The people of Húsavík attracted the seals with smoke. They hunted the seal in nets and had a box of old grass (moð) at each end of their camping location. Around noon they lit the old grass, producing smoke. The harp seal soon saw the smoke, swam toward it and got caught in the net. Every possible part of the seal was used for various things and was a great help for many.
A Pound of Fat is Equal to a Pot of Milk
The most common products were the fat, the meat, the head and the skin. Seal fat was eaten and was for a long time as valuable as dried fish. The older and greener it was, the better it tasted. Around 1900 the pound of fat was equal to a pot of milk in Húsavík. The meat was eaten fresh, salted, boiled and smoked and also boiled for soup. The head, flippers and tail were soured.
At the turn of the 20th Century, Helgi’s father and grandfathers practiced subsistence hunting and farming. After the hunt the meat was often shared and sometimes given to those who had the biggest household.
Reading the Sky
Helgi talks about changes he has detected in the ecosystem in Skjálfandaflói. He has noticed changes in the weather, seaweeds and ocean currents as well as in the wildlife, and how the disappearance of the krill affects the ecosystem. After the disappearance of what he calls the ´red-krill´ the white birds are not much seen.
The changes in weather have affected the way the ocean freezes, for example the bay does not ice up as it used to do in the early days. That, Helgi says, is because the weather is not as still as it used to be and it is not as cold. He then tells of how he reads the sky for changes in weather. He can always see the wind direction by the way the clouds bank up in the heavens.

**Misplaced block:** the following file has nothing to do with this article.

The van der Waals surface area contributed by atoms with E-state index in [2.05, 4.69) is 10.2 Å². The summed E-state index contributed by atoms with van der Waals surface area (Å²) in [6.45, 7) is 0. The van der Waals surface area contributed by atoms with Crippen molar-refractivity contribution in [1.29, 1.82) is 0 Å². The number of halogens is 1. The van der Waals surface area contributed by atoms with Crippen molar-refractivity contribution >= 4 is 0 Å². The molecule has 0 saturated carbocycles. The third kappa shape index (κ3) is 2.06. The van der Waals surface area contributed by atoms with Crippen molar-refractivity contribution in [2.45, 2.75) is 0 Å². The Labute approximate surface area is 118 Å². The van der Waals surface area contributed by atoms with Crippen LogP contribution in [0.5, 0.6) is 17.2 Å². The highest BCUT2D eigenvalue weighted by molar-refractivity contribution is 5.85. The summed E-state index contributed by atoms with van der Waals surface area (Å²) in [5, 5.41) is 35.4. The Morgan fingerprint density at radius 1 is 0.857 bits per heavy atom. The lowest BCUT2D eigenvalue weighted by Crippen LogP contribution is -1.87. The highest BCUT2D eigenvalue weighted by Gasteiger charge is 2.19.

Connection Made Sacred
Helgi’s stories and observations are a part of The Akureyri Oral History Project at the University of Akureyri. The main objective of the project is to record the traditional, local knowledge of rural Iceland, using the techniques of oral history and applied social science. The aim is to preserve this knowledge and to make it available to researchers, students and the public as a scientific, cultural, educational and practical resource. More importantly, we are trying to bring knowledge of the landscape, seascape and nature back
into daily use. The stories of Helgi and his colleagues who carry the old culture sing in harmony with the Icelandic landscape and the ocean, much like the music of Sigur Rós does. Language and landscape are in connection with one another, which makes them sacred.
Tero Mustonen is a Finnish poet and a fisherman who manages Snowchange, a project to collect local observations of change across the Arctic. He teaches at the University of Akureyri.
Book your day tours in Iceland right here!